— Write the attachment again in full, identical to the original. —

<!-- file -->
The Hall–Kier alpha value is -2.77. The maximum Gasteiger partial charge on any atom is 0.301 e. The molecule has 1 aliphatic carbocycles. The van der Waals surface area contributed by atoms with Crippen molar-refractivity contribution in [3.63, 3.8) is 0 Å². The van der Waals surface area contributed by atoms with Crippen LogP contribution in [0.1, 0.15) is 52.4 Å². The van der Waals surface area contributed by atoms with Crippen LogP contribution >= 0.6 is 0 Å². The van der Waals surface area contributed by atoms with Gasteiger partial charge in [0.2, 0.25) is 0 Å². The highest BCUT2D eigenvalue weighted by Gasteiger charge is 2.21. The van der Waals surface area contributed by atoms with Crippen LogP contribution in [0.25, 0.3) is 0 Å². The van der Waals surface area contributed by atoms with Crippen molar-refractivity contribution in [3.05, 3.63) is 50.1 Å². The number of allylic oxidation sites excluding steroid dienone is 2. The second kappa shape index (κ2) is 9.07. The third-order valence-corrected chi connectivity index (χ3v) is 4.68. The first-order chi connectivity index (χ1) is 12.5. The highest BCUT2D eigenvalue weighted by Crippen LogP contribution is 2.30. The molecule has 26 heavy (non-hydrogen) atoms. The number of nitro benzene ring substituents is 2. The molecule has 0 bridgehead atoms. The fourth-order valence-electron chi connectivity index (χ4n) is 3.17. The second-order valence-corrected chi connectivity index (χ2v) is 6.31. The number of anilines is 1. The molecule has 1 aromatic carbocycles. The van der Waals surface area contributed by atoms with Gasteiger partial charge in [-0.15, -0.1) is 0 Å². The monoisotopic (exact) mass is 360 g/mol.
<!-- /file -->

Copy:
The Hall–Kier alpha value is -2.77. The maximum Gasteiger partial charge on any atom is 0.301 e. The molecule has 1 aliphatic carbocycles. The van der Waals surface area contributed by atoms with Crippen molar-refractivity contribution in [3.63, 3.8) is 0 Å². The van der Waals surface area contributed by atoms with Crippen LogP contribution in [0.1, 0.15) is 52.4 Å². The van der Waals surface area contributed by atoms with Crippen LogP contribution >= 0.6 is 0 Å². The van der Waals surface area contributed by atoms with Gasteiger partial charge in [0.2, 0.25) is 0 Å². The highest BCUT2D eigenvalue weighted by Gasteiger charge is 2.21. The van der Waals surface area contributed by atoms with Crippen LogP contribution in [0.25, 0.3) is 0 Å². The van der Waals surface area contributed by atoms with Crippen molar-refractivity contribution in [3.05, 3.63) is 50.1 Å². The number of allylic oxidation sites excluding steroid dienone is 2. The second kappa shape index (κ2) is 9.07. The third-order valence-corrected chi connectivity index (χ3v) is 4.68. The first-order chi connectivity index (χ1) is 12.5. The highest BCUT2D eigenvalue weighted by Crippen LogP contribution is 2.30. The molecule has 26 heavy (non-hydrogen) atoms. The number of nitro benzene ring substituents is 2. The molecule has 0 bridgehead atoms. The fourth-order valence-electron chi connectivity index (χ4n) is 3.17. The second-order valence-corrected chi connectivity index (χ2v) is 6.31. The number of anilines is 1. The molecule has 1 aromatic carbocycles. The van der Waals surface area contributed by atoms with Gasteiger partial charge in [-0.15, -0.1) is 0 Å². The monoisotopic (exact) mass is 360 g/mol.